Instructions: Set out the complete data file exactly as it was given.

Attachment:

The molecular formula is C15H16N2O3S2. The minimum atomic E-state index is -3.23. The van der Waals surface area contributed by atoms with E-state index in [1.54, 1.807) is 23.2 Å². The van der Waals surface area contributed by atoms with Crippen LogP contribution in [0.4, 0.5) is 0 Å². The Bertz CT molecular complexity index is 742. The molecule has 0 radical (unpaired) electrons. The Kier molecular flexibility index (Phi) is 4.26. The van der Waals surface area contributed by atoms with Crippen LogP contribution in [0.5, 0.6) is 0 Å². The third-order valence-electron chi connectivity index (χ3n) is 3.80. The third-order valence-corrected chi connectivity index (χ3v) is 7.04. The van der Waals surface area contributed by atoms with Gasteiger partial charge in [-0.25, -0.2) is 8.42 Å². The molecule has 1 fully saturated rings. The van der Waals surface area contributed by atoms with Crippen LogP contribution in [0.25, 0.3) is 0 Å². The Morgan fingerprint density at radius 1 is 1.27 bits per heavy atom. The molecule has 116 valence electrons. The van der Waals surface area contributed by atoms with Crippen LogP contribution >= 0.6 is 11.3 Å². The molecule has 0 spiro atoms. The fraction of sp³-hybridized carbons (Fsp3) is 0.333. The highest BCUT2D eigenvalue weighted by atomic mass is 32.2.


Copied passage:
The molecular formula is C15H16N2O3S2. The minimum atomic E-state index is -3.23. The van der Waals surface area contributed by atoms with E-state index in [1.54, 1.807) is 23.2 Å². The van der Waals surface area contributed by atoms with Crippen LogP contribution in [0.4, 0.5) is 0 Å². The Bertz CT molecular complexity index is 742. The molecule has 0 radical (unpaired) electrons. The Kier molecular flexibility index (Phi) is 4.26. The van der Waals surface area contributed by atoms with Crippen LogP contribution in [0.5, 0.6) is 0 Å². The third-order valence-electron chi connectivity index (χ3n) is 3.80. The third-order valence-corrected chi connectivity index (χ3v) is 7.04. The van der Waals surface area contributed by atoms with Gasteiger partial charge in [-0.25, -0.2) is 8.42 Å². The molecule has 1 fully saturated rings. The van der Waals surface area contributed by atoms with Crippen LogP contribution in [0.25, 0.3) is 0 Å². The Morgan fingerprint density at radius 1 is 1.27 bits per heavy atom. The molecule has 116 valence electrons. The van der Waals surface area contributed by atoms with Crippen LogP contribution >= 0.6 is 11.3 Å². The molecule has 0 spiro atoms. The fraction of sp³-hybridized carbons (Fsp3) is 0.333. The highest BCUT2D eigenvalue weighted by atomic mass is 32.2.